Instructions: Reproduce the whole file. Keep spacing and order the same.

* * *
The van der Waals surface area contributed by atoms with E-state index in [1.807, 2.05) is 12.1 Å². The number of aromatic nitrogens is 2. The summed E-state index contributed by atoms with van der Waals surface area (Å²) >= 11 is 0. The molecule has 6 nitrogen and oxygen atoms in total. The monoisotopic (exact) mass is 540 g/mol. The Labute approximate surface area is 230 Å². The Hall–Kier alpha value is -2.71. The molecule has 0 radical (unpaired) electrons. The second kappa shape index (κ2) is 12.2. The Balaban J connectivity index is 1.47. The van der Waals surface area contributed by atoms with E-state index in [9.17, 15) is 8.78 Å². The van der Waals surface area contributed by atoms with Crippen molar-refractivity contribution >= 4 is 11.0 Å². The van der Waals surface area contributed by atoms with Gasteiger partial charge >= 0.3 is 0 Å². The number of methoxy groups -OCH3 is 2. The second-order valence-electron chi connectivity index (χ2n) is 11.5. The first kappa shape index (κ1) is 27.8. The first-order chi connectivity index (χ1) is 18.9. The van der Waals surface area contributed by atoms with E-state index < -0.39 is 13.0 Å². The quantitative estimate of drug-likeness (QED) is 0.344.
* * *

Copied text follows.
The van der Waals surface area contributed by atoms with E-state index in [1.807, 2.05) is 12.1 Å². The number of aromatic nitrogens is 2. The summed E-state index contributed by atoms with van der Waals surface area (Å²) >= 11 is 0. The molecule has 6 nitrogen and oxygen atoms in total. The monoisotopic (exact) mass is 540 g/mol. The Labute approximate surface area is 230 Å². The Hall–Kier alpha value is -2.71. The molecule has 0 radical (unpaired) electrons. The second kappa shape index (κ2) is 12.2. The Balaban J connectivity index is 1.47. The van der Waals surface area contributed by atoms with E-state index in [9.17, 15) is 8.78 Å². The van der Waals surface area contributed by atoms with Crippen molar-refractivity contribution >= 4 is 11.0 Å². The van der Waals surface area contributed by atoms with Gasteiger partial charge >= 0.3 is 0 Å². The number of methoxy groups -OCH3 is 2. The second-order valence-electron chi connectivity index (χ2n) is 11.5. The first kappa shape index (κ1) is 27.8. The first-order chi connectivity index (χ1) is 18.9. The van der Waals surface area contributed by atoms with E-state index < -0.39 is 13.0 Å². The quantitative estimate of drug-likeness (QED) is 0.344.